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Building My Bone Strength

By Helene

I was in my mid-to-late 40s when my doctor suggested that, because of my family history of osteoporosis, I should begin to monitor my bone density by going for a bone scan. I agreed and went along for the scan, imagining that this would provide a baseline measurement for possible deterioration in the future. I was very surprised when I was called in to my doctor’s office and learned that I had early stages of osteopenia. I was told that osteopenia was mild thinning of the bone mass and that it was very important to manage this condition if my bone health was to remain stable as I aged.

I had always been an intermittent exerciser and was rather inconsistent in ensuring that I was incorporating enough calcium into my diet. Despite my family history of osteoporosis I just had not taken the right precautions. It was quite a shock to come to terms with the fact that I was now saddled with a lifelong task – that of building up bone strength and preventing further deterioration.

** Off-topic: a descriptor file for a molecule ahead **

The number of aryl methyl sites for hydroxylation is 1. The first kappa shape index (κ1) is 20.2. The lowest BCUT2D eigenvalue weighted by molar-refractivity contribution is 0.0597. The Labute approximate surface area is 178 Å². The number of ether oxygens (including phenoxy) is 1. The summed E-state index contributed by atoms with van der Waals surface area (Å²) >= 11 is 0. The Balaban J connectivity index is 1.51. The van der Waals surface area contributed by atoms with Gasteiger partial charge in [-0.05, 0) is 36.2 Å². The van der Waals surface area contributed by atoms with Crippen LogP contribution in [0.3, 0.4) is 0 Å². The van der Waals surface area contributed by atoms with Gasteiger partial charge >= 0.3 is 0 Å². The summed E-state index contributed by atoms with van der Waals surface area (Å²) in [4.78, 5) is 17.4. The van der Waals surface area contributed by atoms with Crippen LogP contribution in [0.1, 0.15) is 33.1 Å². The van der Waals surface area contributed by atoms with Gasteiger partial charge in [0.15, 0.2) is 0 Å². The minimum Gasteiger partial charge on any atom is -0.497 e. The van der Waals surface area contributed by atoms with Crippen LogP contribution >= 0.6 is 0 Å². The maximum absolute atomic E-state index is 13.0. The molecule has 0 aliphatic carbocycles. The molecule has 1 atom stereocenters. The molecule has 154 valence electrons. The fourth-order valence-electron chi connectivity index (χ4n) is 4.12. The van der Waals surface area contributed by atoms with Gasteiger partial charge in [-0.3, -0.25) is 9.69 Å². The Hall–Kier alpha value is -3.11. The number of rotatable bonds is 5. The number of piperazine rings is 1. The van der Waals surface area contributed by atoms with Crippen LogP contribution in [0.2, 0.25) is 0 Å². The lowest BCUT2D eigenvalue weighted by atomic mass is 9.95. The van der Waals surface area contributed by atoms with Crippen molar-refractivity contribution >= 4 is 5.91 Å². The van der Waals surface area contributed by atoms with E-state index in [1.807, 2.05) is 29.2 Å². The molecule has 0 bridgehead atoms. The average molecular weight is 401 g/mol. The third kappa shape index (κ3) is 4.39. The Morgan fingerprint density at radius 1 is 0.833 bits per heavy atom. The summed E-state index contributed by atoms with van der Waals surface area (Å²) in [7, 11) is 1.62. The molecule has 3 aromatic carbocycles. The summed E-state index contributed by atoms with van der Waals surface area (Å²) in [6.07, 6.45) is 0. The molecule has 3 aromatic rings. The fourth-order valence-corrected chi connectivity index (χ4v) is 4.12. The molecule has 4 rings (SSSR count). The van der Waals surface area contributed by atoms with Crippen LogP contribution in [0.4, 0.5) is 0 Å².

Under the guidance of my family doctor, I began a strict regimen of vitamins, minerals and a nutritional supplement to aid in the absorption of calcium. I also began to walk for at least 40 minutes per day.  I became very aware of my bones and worked hard to follow the advice of my doctor.

Two years later I went for another bone density scan and was pleased to find that there had been a fairly significant improvement in my condition. I was so relieved.

Unfortunately it is easy to let go again when you think that things are better and I slowly let things slide. I didn’t walk as often as I had before and didn’t remember to take my supplements every day.  The next scan showed some deterioration but not as bad as what had been visible on the first bone density scan. I was also shocked to hear that my sister, who is five years younger than I am, was diagnosed with full-blown osteoporosis.

I have now accepted that I have no choice but to take this condition seriously and I have to ensure that I am receiving the appropriate doses of calcium, minerals and vitamins as well as engaging in regular weight-bearing exercise. My job allows me to be on my feet for most of the day but, in addition, I do try to walk for 40 minutes at least five days a week.

I realize that with some relatively minor lifestyle changes I can help to ensure that my bones remain healthy as I age.

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  • Women's College Hospital